“Since you’re here and not resting in your bed where you should be, give me a moment to examine you,” Roselyn ordered and ushered the others away.
The others quickly moved to give the healer room to work, save Verona, who stood rooted in place for once but was clearly at a loss for words. Roselyn raised the device to Aaron’s eyes and slowly scanned downward.
“Can you give us a moment please?" she said to Verona, snapping him out of his reverie.
Verona joined the others across the room, giving them some privacy, but he kept glancing back in Roselyn’s direction.
Roselyn focused her attention on Aaron and asked him a few questions about the Ryakul wound on his back.
“You’re a remarkably fast healer, Aaron,” she said sternly. “You don’t realize how close to death you were.”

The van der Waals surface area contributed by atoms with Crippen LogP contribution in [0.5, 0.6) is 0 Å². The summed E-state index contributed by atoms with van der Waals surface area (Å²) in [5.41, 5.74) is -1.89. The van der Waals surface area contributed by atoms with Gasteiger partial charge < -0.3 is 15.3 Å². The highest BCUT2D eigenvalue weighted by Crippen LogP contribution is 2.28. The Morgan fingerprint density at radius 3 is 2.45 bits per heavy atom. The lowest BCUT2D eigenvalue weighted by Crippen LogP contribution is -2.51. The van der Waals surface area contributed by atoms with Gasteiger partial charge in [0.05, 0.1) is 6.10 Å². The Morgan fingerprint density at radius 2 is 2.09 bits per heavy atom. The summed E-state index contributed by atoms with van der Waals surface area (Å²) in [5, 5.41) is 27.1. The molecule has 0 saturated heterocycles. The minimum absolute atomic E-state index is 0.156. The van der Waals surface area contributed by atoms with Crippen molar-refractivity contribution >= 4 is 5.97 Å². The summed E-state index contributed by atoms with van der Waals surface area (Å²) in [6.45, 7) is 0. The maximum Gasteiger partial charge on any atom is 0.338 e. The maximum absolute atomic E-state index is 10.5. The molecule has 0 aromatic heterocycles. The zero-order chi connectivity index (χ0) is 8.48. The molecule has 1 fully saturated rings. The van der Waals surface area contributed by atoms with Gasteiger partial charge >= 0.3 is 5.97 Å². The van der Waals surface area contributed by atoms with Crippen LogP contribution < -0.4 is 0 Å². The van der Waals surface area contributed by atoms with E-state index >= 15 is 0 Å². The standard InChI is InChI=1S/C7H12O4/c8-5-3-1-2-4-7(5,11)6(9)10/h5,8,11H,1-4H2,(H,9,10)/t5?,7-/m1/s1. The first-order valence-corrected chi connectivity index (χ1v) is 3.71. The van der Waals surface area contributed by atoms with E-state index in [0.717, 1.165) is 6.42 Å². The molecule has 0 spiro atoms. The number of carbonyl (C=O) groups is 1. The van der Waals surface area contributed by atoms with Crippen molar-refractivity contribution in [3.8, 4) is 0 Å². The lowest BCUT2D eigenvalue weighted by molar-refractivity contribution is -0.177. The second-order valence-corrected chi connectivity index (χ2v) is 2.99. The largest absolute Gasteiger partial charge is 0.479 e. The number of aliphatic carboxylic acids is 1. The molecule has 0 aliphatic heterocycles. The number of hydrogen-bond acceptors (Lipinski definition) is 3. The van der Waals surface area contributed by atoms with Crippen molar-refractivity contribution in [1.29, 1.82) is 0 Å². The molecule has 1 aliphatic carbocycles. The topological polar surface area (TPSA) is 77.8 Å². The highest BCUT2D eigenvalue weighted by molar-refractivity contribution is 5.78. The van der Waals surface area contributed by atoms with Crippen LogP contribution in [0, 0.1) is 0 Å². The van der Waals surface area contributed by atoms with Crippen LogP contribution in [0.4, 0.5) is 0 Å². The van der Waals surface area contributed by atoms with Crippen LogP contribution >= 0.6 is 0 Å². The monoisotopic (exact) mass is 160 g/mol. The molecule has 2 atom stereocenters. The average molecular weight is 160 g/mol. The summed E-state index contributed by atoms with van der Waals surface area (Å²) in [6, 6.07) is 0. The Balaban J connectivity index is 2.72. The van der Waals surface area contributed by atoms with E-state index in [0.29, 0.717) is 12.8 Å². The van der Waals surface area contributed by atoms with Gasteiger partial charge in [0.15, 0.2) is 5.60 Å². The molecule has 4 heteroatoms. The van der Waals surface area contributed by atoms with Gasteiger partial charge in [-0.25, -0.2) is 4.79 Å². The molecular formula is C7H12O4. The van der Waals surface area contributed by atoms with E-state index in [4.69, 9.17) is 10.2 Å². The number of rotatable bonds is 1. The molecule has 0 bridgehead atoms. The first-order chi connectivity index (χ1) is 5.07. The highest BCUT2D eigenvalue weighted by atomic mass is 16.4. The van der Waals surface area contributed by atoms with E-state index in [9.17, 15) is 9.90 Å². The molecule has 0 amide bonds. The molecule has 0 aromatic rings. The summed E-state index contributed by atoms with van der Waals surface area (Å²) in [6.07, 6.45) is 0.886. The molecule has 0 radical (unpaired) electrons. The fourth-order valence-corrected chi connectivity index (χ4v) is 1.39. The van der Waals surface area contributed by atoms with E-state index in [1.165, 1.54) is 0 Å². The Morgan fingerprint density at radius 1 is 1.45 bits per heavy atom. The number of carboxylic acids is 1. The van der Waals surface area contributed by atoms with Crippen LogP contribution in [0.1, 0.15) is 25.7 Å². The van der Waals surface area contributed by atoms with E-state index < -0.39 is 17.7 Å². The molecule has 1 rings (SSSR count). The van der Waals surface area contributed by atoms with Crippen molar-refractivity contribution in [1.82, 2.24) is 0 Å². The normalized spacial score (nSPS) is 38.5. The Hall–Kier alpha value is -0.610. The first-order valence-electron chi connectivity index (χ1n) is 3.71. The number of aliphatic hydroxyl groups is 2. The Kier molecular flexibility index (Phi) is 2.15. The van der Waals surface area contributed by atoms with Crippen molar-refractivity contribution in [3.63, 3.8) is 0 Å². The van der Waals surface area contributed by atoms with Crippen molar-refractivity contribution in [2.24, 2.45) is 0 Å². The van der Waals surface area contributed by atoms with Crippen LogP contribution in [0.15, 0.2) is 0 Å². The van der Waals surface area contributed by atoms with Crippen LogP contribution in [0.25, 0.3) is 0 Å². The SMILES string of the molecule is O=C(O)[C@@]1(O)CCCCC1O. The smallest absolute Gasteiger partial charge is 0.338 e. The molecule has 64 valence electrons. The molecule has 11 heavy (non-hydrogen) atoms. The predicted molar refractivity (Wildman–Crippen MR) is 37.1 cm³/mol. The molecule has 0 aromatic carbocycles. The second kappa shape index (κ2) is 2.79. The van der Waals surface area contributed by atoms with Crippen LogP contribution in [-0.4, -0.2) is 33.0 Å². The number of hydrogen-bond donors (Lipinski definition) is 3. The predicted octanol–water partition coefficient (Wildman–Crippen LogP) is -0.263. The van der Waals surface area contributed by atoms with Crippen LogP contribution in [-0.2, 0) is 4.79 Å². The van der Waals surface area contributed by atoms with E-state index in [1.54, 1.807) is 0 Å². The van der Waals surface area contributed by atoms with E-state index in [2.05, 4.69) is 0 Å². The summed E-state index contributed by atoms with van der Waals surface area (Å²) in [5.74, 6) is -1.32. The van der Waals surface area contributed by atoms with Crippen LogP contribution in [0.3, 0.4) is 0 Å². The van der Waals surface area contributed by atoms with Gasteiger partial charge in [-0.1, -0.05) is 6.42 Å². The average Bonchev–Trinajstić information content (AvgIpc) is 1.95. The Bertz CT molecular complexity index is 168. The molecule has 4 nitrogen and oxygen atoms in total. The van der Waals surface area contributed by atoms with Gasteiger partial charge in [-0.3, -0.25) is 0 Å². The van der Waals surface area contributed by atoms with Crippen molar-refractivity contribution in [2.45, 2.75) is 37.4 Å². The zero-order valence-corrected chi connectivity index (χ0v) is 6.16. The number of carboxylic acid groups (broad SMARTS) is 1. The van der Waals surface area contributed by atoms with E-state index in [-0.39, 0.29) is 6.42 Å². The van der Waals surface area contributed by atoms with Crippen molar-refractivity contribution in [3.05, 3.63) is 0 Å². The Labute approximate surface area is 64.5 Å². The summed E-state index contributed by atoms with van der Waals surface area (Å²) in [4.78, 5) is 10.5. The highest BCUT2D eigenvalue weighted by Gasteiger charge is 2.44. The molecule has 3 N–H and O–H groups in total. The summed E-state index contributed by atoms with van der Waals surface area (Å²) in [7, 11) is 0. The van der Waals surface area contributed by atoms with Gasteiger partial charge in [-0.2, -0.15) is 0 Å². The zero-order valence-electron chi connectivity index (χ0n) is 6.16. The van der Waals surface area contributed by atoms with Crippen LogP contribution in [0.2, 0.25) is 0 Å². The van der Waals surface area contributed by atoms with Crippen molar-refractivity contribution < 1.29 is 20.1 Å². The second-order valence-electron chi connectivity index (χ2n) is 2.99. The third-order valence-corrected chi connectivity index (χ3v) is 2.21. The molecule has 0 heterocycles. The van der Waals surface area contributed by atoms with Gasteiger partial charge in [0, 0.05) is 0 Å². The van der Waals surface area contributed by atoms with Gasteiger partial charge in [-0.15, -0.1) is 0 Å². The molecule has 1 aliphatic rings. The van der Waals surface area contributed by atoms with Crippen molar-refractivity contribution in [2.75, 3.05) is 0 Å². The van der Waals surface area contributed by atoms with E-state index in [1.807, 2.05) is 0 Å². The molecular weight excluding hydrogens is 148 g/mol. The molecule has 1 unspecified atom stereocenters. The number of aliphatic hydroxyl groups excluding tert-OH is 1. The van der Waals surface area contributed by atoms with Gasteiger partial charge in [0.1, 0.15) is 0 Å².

“You’d be surprised,” Aaron answered quietly. “But thank you.” “Indeed,” she said and then leaned in so only he could hear what she was about to say. “You have friends here, Heir of Shandara, but be careful, as all is not what it seems, and the answers given may not be complete in their truthfulness. Some would see the return of the Alenzar’seth as a very grave threat.”
Aaron gave a slight nod, and Roselyn moved away.
“He’s recovering well. Do not keep him long,” she said, looking sternly at Iranus.
“Thank you, my dear. Won’t you please join us?” Iranus asked, motioning for them to sit in one of the nearby circles of chairs.
Aaron sat down, and after everyone else was seated, all eyes drew toward him. “First, I’d like to thank you for your help and for giving us a place to stay.”
Iranus held up his hand. “No thanks are necessary. It was the least we could do.”
Aaron nodded. “Second, where is the Drake, and what did it do to Sarah?”
“We don’t know where the Drake is now,” Iranus said. “As for what it did to your friend, I need to know exactly what you saw.”